This is a really beautiful book. It’s a slow burn, and the story is not so much plot driven as it is an extended and poetic meditation on origins, both in terms of family (ie. what we inherit from our parents, whether we can escape their influence or not), but also our evolutionary biological origins as humans – and the origins of life or existence itself. The Salamanders is published by Transit Lounge (who also published Black Rock White City by A.S. Patrić, winner of this year’s Miles Franklin) so it was no surprise to find the writing was of high quality.
The main characters are Arthur and his adopted sister Rosie, who come from an extremely complicated blended family (multiple step siblings from different mothers/fathers, a central father-figure who is also an artist and a philanderer, and various parts of the family living in various parts of the world). Arthur lives in a hut on the Hawkesbury River and Rosie (who is Koori, but grew up for most part in England) comes to visit… the two spend time on the river and then head inland on a journey into the heart of Australia and themselves.
They collect a range of hitchhikers along the way and visit a bunch of different town and communities, but not a whole lot happens. Nevertheless, Lane’s language is incredibly beautiful, evoking not only the wonders of the landscape but the sense of strangeness and familiarity of ‘deep time’ as the characters seem to inhabit both a immanent present and an ancient, geological past. I found the reading experience quite profound. It was disorienting but also paradoxically anchoring. Here’s an example of Lane’s prose:
…light flattened the river, cliff and sky into bands of pigments, the colours swimming in an oily medium. Down river a sandstone shoulder nudged the water. The stone staggered to the water ten thousand years at a time, under split-second eucalyptus downstrokes. Egg boulders hatched, and out clambered light.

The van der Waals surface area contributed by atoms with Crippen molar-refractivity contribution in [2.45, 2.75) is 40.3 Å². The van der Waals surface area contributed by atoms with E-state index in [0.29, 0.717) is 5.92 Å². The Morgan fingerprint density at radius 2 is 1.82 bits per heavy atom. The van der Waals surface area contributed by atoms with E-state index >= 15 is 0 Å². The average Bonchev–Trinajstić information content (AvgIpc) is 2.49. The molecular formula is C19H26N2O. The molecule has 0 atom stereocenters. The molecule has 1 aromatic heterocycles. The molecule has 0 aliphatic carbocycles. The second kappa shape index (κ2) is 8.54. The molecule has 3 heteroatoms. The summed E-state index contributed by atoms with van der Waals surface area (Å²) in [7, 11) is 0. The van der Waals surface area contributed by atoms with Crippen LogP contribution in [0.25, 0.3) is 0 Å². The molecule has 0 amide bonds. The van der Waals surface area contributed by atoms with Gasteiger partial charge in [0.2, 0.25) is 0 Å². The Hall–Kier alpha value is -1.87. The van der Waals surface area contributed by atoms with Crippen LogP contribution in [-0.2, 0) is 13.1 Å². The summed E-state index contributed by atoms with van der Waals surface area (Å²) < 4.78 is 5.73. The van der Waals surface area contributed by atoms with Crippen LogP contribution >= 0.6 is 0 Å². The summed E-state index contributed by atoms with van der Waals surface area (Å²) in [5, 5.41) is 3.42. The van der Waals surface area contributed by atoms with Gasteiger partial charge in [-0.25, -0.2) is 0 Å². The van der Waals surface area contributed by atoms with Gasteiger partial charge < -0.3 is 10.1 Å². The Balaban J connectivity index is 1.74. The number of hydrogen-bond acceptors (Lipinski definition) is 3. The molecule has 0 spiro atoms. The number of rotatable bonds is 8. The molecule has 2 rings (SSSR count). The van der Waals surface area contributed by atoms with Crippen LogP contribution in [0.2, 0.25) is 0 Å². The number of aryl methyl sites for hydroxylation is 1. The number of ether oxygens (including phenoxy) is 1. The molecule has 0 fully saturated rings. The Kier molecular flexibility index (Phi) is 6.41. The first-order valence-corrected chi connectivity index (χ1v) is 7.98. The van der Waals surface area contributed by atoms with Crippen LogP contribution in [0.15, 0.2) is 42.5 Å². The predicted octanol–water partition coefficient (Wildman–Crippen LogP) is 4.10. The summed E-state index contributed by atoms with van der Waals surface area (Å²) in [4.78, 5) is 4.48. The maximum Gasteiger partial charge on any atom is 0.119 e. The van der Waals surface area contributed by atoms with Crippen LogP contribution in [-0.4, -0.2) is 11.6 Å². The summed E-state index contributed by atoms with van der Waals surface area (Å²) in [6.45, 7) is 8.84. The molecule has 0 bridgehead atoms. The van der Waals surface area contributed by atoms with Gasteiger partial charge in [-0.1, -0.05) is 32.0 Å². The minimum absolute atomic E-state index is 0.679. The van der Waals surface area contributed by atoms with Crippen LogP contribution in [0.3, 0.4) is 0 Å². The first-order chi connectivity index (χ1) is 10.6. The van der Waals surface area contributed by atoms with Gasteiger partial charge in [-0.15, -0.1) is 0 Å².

The escarpments began glowing, their blue shadows swimming out. The atmosphere was thicker here, as if they were pushing through consciousness. A land-long murmur pervaded the air, a pollen voice. Everything was listening. Lilies stretched to the horizon. One might walk over water all day here. A dragonfly became trapped in a corner of the windscreen, a monster on the distant palette of lily pads.
I didn’t mind at all that this story was slow moving rather than action packed, but sometimes I felt it relied a little on dialogue to move the plot along in the sections where something did need to be conveyed to the reader. Also, for the most part I loved the character of Rosie (she was strange and complicated) but occaisionally it felt as though her Aboriginal background was a sort of symbol for Arthur’s journey into the ‘ancient’. That said, for the most part, the emphasis on Rosie’s character was that she felt foreign in Australia and more at home in England, where her adopted father was, which I thought was interesting (especially because the father is not at all likeable).
I’m sure I’ll read this again…so much to think about. Although probably not for a while as I think like it will take me some time to process and digest the experience of reading it the first time (which is a good thing). This one hit me deep inside somewhere.